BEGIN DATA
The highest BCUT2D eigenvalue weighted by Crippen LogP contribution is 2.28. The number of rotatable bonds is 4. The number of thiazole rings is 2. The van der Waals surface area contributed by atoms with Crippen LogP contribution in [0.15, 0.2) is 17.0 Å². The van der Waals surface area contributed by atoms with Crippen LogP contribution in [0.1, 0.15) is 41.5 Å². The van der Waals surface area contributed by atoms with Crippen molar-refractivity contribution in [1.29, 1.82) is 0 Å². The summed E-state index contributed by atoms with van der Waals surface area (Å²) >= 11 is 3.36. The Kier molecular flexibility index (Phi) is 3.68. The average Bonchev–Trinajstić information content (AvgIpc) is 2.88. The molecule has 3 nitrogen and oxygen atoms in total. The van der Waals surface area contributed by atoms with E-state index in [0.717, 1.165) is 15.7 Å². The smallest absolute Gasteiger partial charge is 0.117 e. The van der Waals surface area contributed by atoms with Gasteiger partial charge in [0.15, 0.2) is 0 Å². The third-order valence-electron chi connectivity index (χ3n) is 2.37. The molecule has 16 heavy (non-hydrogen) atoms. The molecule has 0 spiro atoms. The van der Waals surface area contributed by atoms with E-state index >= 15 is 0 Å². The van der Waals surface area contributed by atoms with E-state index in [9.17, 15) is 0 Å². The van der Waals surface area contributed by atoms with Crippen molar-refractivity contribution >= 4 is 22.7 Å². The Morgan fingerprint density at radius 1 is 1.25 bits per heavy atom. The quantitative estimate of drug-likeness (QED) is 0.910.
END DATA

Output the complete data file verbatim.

The highest BCUT2D eigenvalue weighted by Crippen LogP contribution is 2.28. The number of rotatable bonds is 4. The number of thiazole rings is 2. The van der Waals surface area contributed by atoms with Crippen LogP contribution in [0.15, 0.2) is 17.0 Å². The van der Waals surface area contributed by atoms with Crippen LogP contribution in [0.1, 0.15) is 41.5 Å². The van der Waals surface area contributed by atoms with Crippen molar-refractivity contribution in [1.29, 1.82) is 0 Å². The summed E-state index contributed by atoms with van der Waals surface area (Å²) >= 11 is 3.36. The Kier molecular flexibility index (Phi) is 3.68. The average Bonchev–Trinajstić information content (AvgIpc) is 2.88. The molecule has 3 nitrogen and oxygen atoms in total. The van der Waals surface area contributed by atoms with E-state index in [0.717, 1.165) is 15.7 Å². The smallest absolute Gasteiger partial charge is 0.117 e. The van der Waals surface area contributed by atoms with Gasteiger partial charge in [0.15, 0.2) is 0 Å². The third-order valence-electron chi connectivity index (χ3n) is 2.37. The molecule has 16 heavy (non-hydrogen) atoms. The molecule has 0 spiro atoms. The van der Waals surface area contributed by atoms with E-state index >= 15 is 0 Å². The van der Waals surface area contributed by atoms with E-state index in [9.17, 15) is 0 Å². The van der Waals surface area contributed by atoms with Crippen molar-refractivity contribution >= 4 is 22.7 Å². The Morgan fingerprint density at radius 1 is 1.25 bits per heavy atom. The quantitative estimate of drug-likeness (QED) is 0.910.